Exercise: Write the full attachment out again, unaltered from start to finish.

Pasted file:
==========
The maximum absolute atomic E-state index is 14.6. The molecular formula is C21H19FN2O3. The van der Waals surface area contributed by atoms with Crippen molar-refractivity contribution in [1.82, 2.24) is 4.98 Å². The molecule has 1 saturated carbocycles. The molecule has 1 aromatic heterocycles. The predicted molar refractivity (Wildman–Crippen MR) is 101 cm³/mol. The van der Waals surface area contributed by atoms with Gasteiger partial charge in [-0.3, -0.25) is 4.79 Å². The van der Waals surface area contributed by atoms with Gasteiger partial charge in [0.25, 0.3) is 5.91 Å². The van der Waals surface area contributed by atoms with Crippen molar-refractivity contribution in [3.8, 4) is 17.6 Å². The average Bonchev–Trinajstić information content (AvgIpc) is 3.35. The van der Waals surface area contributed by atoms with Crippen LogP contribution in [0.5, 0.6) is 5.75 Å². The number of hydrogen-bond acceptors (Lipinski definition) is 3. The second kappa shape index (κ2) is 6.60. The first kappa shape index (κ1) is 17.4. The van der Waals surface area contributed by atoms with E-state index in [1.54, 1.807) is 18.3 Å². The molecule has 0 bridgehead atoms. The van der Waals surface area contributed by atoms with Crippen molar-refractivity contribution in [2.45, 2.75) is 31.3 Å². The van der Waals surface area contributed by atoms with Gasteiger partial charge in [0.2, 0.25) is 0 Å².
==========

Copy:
The maximum absolute atomic E-state index is 14.6. The molecular formula is C21H19FN2O3. The van der Waals surface area contributed by atoms with Crippen molar-refractivity contribution in [1.82, 2.24) is 4.98 Å². The molecule has 1 saturated carbocycles. The molecule has 1 aromatic heterocycles. The predicted molar refractivity (Wildman–Crippen MR) is 101 cm³/mol. The van der Waals surface area contributed by atoms with Gasteiger partial charge in [-0.3, -0.25) is 4.79 Å². The van der Waals surface area contributed by atoms with Gasteiger partial charge in [0.25, 0.3) is 5.91 Å². The van der Waals surface area contributed by atoms with Crippen molar-refractivity contribution in [3.8, 4) is 17.6 Å². The average Bonchev–Trinajstić information content (AvgIpc) is 3.35. The van der Waals surface area contributed by atoms with Crippen LogP contribution in [0.5, 0.6) is 5.75 Å². The number of hydrogen-bond acceptors (Lipinski definition) is 3. The second kappa shape index (κ2) is 6.60. The first kappa shape index (κ1) is 17.4. The van der Waals surface area contributed by atoms with E-state index in [1.54, 1.807) is 18.3 Å². The molecule has 0 bridgehead atoms. The van der Waals surface area contributed by atoms with Crippen molar-refractivity contribution in [2.45, 2.75) is 31.3 Å². The van der Waals surface area contributed by atoms with Gasteiger partial charge in [0.2, 0.25) is 0 Å².